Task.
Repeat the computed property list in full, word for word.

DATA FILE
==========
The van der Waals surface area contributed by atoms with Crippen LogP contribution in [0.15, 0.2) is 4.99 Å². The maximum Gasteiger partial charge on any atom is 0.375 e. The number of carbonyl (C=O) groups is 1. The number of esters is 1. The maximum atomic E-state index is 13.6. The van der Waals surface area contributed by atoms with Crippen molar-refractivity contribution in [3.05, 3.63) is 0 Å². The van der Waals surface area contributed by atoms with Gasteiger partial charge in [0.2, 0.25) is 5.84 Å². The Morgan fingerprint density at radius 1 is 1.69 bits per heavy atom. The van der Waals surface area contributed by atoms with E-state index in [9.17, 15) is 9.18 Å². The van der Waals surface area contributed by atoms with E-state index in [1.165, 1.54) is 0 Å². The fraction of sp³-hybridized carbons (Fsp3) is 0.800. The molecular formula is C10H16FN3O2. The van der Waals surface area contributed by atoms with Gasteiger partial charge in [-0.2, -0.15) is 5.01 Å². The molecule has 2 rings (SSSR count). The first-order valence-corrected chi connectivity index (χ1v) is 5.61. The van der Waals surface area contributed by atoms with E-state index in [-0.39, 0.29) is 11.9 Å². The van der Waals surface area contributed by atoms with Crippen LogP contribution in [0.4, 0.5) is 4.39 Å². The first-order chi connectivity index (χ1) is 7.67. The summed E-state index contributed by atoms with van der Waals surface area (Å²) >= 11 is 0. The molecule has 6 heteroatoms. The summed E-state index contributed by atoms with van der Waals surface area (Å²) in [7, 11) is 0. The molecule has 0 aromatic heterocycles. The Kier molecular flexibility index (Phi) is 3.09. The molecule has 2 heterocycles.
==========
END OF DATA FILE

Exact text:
The van der Waals surface area contributed by atoms with Crippen LogP contribution in [0.15, 0.2) is 4.99 Å². The maximum Gasteiger partial charge on any atom is 0.375 e. The number of carbonyl (C=O) groups is 1. The number of esters is 1. The maximum atomic E-state index is 13.6. The van der Waals surface area contributed by atoms with Crippen molar-refractivity contribution in [3.05, 3.63) is 0 Å². The van der Waals surface area contributed by atoms with Gasteiger partial charge in [0.2, 0.25) is 5.84 Å². The Morgan fingerprint density at radius 1 is 1.69 bits per heavy atom. The van der Waals surface area contributed by atoms with E-state index in [9.17, 15) is 9.18 Å². The van der Waals surface area contributed by atoms with E-state index in [1.165, 1.54) is 0 Å². The fraction of sp³-hybridized carbons (Fsp3) is 0.800. The molecular formula is C10H16FN3O2. The van der Waals surface area contributed by atoms with Gasteiger partial charge in [-0.2, -0.15) is 5.01 Å². The molecule has 2 rings (SSSR count). The first-order valence-corrected chi connectivity index (χ1v) is 5.61. The van der Waals surface area contributed by atoms with E-state index in [-0.39, 0.29) is 11.9 Å². The van der Waals surface area contributed by atoms with Crippen LogP contribution in [0.4, 0.5) is 4.39 Å². The first-order chi connectivity index (χ1) is 7.67. The summed E-state index contributed by atoms with van der Waals surface area (Å²) >= 11 is 0. The molecule has 6 heteroatoms. The summed E-state index contributed by atoms with van der Waals surface area (Å²) in [7, 11) is 0. The molecule has 0 aromatic heterocycles. The Kier molecular flexibility index (Phi) is 3.09. The molecule has 2 heterocycles.